Sunday, October 21, 2012

The Global Competition

Below, the English-language trailer for a new Indian animated feature.

Kamlu ...Happy Happy, a 3D CGI Hollywood-Bollywood co-production directed by Govind Nihalani that will be released on November 2? In India, anyway, in Hindi. Produced by Krayon Pictures, the same studio that made Delhi Safari, in fact.

This English-language trailer shows it to be a children’s fantasy about a young talking camel who wants to fly, who gets mixed up with a human princess, an enigmatic magician, lots of villains, and so on. Will it play in America? I’m sure the Bollywood producers hope so.

The question before the jury: How will this feature perform in the global marketplace?

Based on the trailer, I think Krayon Pictures has a steep hill to climb competing against the likes of Blue Sky, Disney, DreamWorks, and Pixar. But we've seen this playbook before. In the nineties, there were the high-grossing animated features out of the States, and there was every other company on the globe, trying to catch up and failing.

It's not a question of doing your animated movie inexpensively. Because a low budget isn't going to help you much if nobody comes to see your product. A picture can be inexpensive and good, or expensive and good, but what it can't be in inexpensive and lousy.

Audiences aren't interested in the cost, you see, but the final result.


Diablo said...

Looks like it was animated by ten year olds...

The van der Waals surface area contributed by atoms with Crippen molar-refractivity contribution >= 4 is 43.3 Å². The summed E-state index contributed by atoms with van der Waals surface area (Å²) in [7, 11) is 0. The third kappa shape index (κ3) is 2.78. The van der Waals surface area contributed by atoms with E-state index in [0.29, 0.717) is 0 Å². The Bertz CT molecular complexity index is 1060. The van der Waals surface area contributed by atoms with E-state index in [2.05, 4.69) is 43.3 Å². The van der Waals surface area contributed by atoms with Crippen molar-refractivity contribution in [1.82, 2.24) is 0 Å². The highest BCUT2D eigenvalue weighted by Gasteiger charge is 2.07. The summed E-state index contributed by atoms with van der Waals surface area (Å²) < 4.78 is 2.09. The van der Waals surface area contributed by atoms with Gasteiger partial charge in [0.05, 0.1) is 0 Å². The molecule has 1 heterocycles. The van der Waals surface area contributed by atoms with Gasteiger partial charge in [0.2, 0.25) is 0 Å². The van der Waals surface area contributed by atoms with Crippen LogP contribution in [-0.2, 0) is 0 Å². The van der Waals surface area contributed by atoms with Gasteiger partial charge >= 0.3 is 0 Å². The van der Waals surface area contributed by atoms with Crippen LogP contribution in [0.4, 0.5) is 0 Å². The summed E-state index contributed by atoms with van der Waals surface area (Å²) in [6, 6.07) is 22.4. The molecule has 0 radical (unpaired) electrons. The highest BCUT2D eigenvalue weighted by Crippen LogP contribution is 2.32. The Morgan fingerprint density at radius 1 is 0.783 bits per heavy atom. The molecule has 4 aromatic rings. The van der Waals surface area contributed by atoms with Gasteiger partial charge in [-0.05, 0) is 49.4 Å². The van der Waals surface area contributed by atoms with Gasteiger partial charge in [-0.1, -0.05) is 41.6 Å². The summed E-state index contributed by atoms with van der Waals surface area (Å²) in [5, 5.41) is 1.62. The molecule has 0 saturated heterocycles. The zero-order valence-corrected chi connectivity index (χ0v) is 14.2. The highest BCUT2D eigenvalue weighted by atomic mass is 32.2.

Alice Marie said...

Uh. Have you animated before? Animation is freaking hard!

Diablo said...

Alice...maybe I was not clear enough. What I meant is that the animation on this flick is so terrible, that it looks like it was animated by ten year olds.

And yes, I've animated before. I have been for more than a decade.


Kenneth Elliott said...

I have yet to see an animated film from India that appeals to me. Everything has been either preschool-cute (like Kamlu... Happy Happy,) or epic and stale (like that mo-cap monstrosity I can't think of the name; I believe it was co-produced by Disney.)

Don't get me wrong. I want India to succeed. I have always loved non-American animated films, from Japanese anime to Marjane Satrapi's "Persepolis." India needs to step up their game if they want to play with the big boys (and girls.)

Alice Marie said...


Well I can totally agree that it's terrible. I just remember trying to animate for the first time at 20-something and being so much worse. :) I just think saying 'animated by 10 year olds' doesn't give animation credit for just how difficult it actually is. (And how skilled good animators are.)

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